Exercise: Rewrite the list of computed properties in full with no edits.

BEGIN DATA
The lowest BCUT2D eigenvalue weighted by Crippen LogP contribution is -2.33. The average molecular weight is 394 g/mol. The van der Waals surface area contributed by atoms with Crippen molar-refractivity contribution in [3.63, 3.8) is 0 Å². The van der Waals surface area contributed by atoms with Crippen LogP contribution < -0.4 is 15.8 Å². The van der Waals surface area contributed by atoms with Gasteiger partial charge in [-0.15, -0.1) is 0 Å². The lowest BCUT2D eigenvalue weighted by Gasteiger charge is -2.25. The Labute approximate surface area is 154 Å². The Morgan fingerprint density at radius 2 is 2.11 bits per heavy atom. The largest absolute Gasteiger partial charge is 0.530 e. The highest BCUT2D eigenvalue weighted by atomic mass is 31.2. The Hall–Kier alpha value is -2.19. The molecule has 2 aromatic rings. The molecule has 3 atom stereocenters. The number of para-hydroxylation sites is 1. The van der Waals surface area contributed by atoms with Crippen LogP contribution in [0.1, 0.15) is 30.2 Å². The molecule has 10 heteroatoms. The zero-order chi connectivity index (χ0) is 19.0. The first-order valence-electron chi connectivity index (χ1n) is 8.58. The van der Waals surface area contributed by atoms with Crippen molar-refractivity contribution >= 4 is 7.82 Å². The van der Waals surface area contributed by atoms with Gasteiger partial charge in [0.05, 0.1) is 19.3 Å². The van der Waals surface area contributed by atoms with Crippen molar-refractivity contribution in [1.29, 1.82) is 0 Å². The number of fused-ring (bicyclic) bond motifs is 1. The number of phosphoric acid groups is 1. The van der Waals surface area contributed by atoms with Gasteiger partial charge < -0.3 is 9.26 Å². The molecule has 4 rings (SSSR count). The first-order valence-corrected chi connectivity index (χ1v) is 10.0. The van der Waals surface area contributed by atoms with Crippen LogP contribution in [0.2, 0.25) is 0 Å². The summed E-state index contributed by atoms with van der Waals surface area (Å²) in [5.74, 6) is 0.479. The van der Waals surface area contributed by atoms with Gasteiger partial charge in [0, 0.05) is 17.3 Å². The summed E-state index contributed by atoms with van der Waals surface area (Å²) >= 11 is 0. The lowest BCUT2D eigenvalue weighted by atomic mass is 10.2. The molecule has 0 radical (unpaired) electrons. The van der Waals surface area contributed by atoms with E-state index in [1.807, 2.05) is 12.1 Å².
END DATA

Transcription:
The lowest BCUT2D eigenvalue weighted by Crippen LogP contribution is -2.33. The average molecular weight is 394 g/mol. The van der Waals surface area contributed by atoms with Crippen molar-refractivity contribution in [3.63, 3.8) is 0 Å². The van der Waals surface area contributed by atoms with Crippen LogP contribution < -0.4 is 15.8 Å². The van der Waals surface area contributed by atoms with Gasteiger partial charge in [-0.15, -0.1) is 0 Å². The lowest BCUT2D eigenvalue weighted by Gasteiger charge is -2.25. The Labute approximate surface area is 154 Å². The Morgan fingerprint density at radius 2 is 2.11 bits per heavy atom. The largest absolute Gasteiger partial charge is 0.530 e. The highest BCUT2D eigenvalue weighted by atomic mass is 31.2. The Hall–Kier alpha value is -2.19. The molecule has 2 aromatic rings. The molecule has 3 atom stereocenters. The number of para-hydroxylation sites is 1. The van der Waals surface area contributed by atoms with Crippen LogP contribution in [0.1, 0.15) is 30.2 Å². The molecule has 10 heteroatoms. The zero-order chi connectivity index (χ0) is 19.0. The first-order valence-electron chi connectivity index (χ1n) is 8.58. The van der Waals surface area contributed by atoms with Crippen molar-refractivity contribution >= 4 is 7.82 Å². The van der Waals surface area contributed by atoms with Gasteiger partial charge in [0.05, 0.1) is 19.3 Å². The van der Waals surface area contributed by atoms with Crippen molar-refractivity contribution in [1.29, 1.82) is 0 Å². The number of fused-ring (bicyclic) bond motifs is 1. The number of phosphoric acid groups is 1. The van der Waals surface area contributed by atoms with Gasteiger partial charge < -0.3 is 9.26 Å². The molecule has 4 rings (SSSR count). The first-order valence-corrected chi connectivity index (χ1v) is 10.0. The van der Waals surface area contributed by atoms with Crippen LogP contribution in [0.2, 0.25) is 0 Å². The summed E-state index contributed by atoms with van der Waals surface area (Å²) in [5.74, 6) is 0.479. The van der Waals surface area contributed by atoms with Gasteiger partial charge in [0, 0.05) is 17.3 Å². The summed E-state index contributed by atoms with van der Waals surface area (Å²) >= 11 is 0. The lowest BCUT2D eigenvalue weighted by atomic mass is 10.2. The molecule has 0 radical (unpaired) electrons. The van der Waals surface area contributed by atoms with E-state index in [1.807, 2.05) is 12.1 Å².